Covington business owner sentenced to 66 months for food stamp fraud scheme

Covington business owner sentenced to 66 months for food stamp fraud scheme
Posted at 6:52 AM, Aug 04, 2017
and last updated 2017-08-04 06:53:47-04

COVINGTON, Ky. – An Edgewood woman, who was found guilty by a federal jury in January 2017, was sentenced Thursday to 66 months in prison.

U.S. District Court Judge David L. Bunning sentenced 49-year-old Phyllis Tyler for conspiracy to commit food stamp fraud, food stamp fraud and four counts of money laundering.

Tyler operated A&E Fashion’s and Beauty Supply LLC, a convenience store in Covington, which was an authorized food stamp retailer. The United States Department of Agriculture administers the food stamp program, formally called the Supplemental Nutrition Assistance Program (SNAP), which provides benefits to recipients who are eligible for assistance.

Retail stores may participate in SNAP only with the authorization of the USDA, Food and Nutrition Service and may only accept and redeem food stamp benefits in connection with the sale of eligible food stamp items. Authorized retailers cannot accept food stamp benefits in exchange for cash. Food stamp recipients use an Electronic Benefit Transfer (EBT) card that maintains the benefit balance and can be used at any authorized retailer to redeem benefits.

According to the evidence at trial, from January 2, 2012, until June 26, 2015, Tyler made cash purchases of food stamp benefits from beneficiaries, paying half the value of the benefits actually on the EBT cards.

She then redeemed the full benefits by conducting EBT transactions at her store, which triggered a direct reimbursement for the sale from the federal government to Tyler’s business bank account. She also used cards that she purchased for cash at other retailers to buy items for her personal use or for inventory at her store.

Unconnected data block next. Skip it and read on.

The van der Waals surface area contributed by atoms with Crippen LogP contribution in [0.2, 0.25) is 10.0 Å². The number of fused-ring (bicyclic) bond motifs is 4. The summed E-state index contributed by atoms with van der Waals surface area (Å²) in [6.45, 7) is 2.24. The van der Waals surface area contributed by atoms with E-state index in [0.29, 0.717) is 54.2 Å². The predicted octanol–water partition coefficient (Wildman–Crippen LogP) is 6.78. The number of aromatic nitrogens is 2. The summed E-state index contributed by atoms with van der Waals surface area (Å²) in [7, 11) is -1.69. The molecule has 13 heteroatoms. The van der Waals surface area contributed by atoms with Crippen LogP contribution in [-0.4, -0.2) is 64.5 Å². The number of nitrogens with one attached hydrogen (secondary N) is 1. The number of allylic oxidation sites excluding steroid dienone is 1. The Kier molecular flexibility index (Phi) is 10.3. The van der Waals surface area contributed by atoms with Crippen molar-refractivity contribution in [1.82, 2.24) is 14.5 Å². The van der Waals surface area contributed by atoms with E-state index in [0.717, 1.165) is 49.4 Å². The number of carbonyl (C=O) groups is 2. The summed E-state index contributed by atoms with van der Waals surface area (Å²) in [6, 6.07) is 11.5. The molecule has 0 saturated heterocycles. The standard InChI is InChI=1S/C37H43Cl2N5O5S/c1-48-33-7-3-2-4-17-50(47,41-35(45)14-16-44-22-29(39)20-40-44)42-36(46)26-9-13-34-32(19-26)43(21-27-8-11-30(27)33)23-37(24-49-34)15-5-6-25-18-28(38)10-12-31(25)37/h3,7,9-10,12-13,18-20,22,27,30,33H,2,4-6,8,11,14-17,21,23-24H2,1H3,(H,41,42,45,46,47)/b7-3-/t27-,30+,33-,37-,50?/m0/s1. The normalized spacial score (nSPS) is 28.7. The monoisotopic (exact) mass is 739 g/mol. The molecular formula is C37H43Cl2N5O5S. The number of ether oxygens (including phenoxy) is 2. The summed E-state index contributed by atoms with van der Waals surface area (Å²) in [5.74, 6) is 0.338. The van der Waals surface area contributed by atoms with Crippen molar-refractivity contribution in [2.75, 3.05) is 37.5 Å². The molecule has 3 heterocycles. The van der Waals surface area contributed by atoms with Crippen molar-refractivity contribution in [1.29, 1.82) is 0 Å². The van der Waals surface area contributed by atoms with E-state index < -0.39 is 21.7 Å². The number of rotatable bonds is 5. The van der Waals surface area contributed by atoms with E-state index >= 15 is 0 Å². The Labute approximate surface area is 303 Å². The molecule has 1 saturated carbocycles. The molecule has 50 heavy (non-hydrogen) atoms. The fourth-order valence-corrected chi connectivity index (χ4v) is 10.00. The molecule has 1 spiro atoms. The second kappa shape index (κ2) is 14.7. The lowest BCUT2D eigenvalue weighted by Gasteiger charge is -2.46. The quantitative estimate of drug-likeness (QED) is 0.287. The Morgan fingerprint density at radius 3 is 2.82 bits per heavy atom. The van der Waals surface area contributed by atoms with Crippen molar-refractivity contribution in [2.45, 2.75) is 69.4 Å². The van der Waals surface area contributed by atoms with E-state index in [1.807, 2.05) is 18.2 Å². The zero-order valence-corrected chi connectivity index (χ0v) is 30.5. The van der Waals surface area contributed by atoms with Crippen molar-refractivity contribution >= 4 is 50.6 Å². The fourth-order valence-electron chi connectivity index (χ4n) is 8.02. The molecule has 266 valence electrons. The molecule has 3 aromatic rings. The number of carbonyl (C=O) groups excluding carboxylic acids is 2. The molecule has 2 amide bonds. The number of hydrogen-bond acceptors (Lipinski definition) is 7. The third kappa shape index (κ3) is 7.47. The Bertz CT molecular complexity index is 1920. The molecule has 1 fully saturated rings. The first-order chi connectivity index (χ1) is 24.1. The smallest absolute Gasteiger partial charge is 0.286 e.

As a result of the fraud, Tyler was responsible for causing a $408,979.76 loss to the food stamp program. On four occasions, Tyler also transferred more than $10,000 in food stamp fraud proceeds through a financial institution, in violation of federal money laundering statutes.

Under federal law, Tyler must serve 85 percent of her prison sentence and will be under supervision of the U.S. Probation Office for three years following her term of incarceration.

Carlton S. Shier IV, acting United States attorney for the Eastern District of Kentucky, Tracey D. Montaño, special agent in charge of IRS Criminal Investigation at the Nashville Field Office, and Chief Brian Carter of the Covington Police Department, announced the sentence.

IRS Criminal Investigation, United States Department of Agriculture, Kentucky Cabinet for Health and Family Services and the Covington Police Department conducted the investigation. Assistant U.S. Attorneys Kathryn Anderson and Elaine Leonhard represented the federal government.